What to Do When Your Skin Goes Bonkers in Your 40s

Photograph by STEFANOLUNARDI via iStock.

I was inspired by a friend recently to write this blog. While we were celebrating her 45th birthday, she pulled me aside from the party to ask my why her skin seemed to be going “crazy” with dryness, acne, and wrinkles simultaneously. At 47 myself, I feel her pain. And I can attest that many of the women I see in the office everyday have the same issues.

During our 40s, the body is undergoing profound changes, and the skin is no exception. It is a time where dryness is frequently seen alongside acne on the chin. How unfair is that? Also, the signs of aging including fine lines and wrinkles, discoloration and laxity are emerging. Fortunately, there are many ways to address these changes to maintain your best complexion possible.

Dry Skin

Hormone levels start to drop long before entering menopause.  During peri-menopause, as estrogen levels fall, many women first notice their skin is much drier than before. This is a common finding, but if not addressed, can lead to premature fine wrinkling around the eyes and mouth.  A good way to add hydration to the skin without excessive greasiness is to use a moisturizer with hyaluronic acid, which has the consistency a gel.  Hyaluronic acid helps to maintain skin moisture levels as it actively attracts water.

Dull Skin

Skin cell turnover slows down with age leading to a dull, lackluster complexion.  Using glycolic acid containing products can help remove some of the dead skin layer to reveal a healthy glow. Depending on individual skin sensitivity, you can add glycolic acids to a skin regimen through a cleanser, toner, weekly pads or a nightly moisturizer.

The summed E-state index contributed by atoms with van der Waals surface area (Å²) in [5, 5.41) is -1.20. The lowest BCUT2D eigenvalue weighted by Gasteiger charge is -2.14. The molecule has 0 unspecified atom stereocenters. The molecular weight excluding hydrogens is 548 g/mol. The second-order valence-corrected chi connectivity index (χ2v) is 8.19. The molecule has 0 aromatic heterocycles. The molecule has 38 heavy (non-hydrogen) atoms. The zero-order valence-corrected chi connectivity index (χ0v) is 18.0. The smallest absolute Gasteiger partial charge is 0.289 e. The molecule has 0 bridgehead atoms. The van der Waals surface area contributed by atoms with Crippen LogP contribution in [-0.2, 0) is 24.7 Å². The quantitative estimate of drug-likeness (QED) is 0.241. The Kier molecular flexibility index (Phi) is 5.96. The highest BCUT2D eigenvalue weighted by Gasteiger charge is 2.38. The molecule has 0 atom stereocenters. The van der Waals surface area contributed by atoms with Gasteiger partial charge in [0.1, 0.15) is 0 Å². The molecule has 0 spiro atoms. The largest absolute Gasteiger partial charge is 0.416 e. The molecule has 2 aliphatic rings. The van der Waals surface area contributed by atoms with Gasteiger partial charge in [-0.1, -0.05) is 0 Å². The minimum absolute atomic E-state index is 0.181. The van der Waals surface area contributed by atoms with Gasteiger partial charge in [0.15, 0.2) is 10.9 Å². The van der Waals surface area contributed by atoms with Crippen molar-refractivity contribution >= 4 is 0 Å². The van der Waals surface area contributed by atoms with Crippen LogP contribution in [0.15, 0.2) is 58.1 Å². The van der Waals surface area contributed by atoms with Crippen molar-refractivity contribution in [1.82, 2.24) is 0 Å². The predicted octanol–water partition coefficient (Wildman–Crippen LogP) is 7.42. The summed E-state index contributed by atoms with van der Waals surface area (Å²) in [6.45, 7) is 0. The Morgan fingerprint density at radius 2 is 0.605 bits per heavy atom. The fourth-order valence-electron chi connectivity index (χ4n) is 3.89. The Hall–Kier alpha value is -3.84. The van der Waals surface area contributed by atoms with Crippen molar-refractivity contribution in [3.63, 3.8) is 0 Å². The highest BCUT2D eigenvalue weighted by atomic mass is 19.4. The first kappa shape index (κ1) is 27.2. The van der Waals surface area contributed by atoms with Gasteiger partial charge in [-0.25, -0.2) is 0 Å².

Unfortunately, acne around the mouth and jawline is quite common in our 40s and is almost always due to fluctuating hormone levels. Topical spot treatment with salicylic acid or a sulfur-containing lotion can be helpful to dry up the occasional zit. However, if there are many cysts and the skin is otherwise quite dry, a visit to the dermatologist to obtain oral medication may be needed. Options include low-dose antibiotics or a medication that works to block the effect of hormones on the skin. 


If they haven’t already seen it, women will likely see their first wrinkle in their 40s.  Genetics, sun habits, overall body health and skin care routines all contribute to how the skin ages.  During this decade, I advise patients to pay attention to their changing skin because when it comes to aging, an ounce of prevention is worth a pound of cure. The daily use of a product with sunscreen has been clinically proven to help people maintain more youthful looking skin than if they were not using something with a sunscreen every day.  Prescription retinoid creams can stimulate collagen to slow the signs of aging, however, people with sensitive skin can use over the counter retinol as a less intense alternative.  For evolving wrinkles around the eyes and forehead, botulinum toxin (Botox, Xeomin or Dysport) can be used in small doses to help prevent wrinkles from getting worse while maintaining a natural look.  For fine lines, discoloration, and enlarging pores that often begin in our 40’s, chemical peels, collagen-stimulating fractionated laser, and broad-band light treatments can be performed to delay the changes associated with aging skin.  Although it is not possible to stop the signs of aging altogether, it is possible to slow photoaging down significantly when good skin care habits are combined with skin treatments performed on a regular basis.

Dr. Elizabeth Tanzi is Founder and Director of Capital Laser & Skin Care and Clinical Professor of Dermatology at the George Washington Medical Center.

Dr. Elizabeth Tanzi is a board-certified dermatologist and co-director of the Washington Institute of Dermatologic Surgery.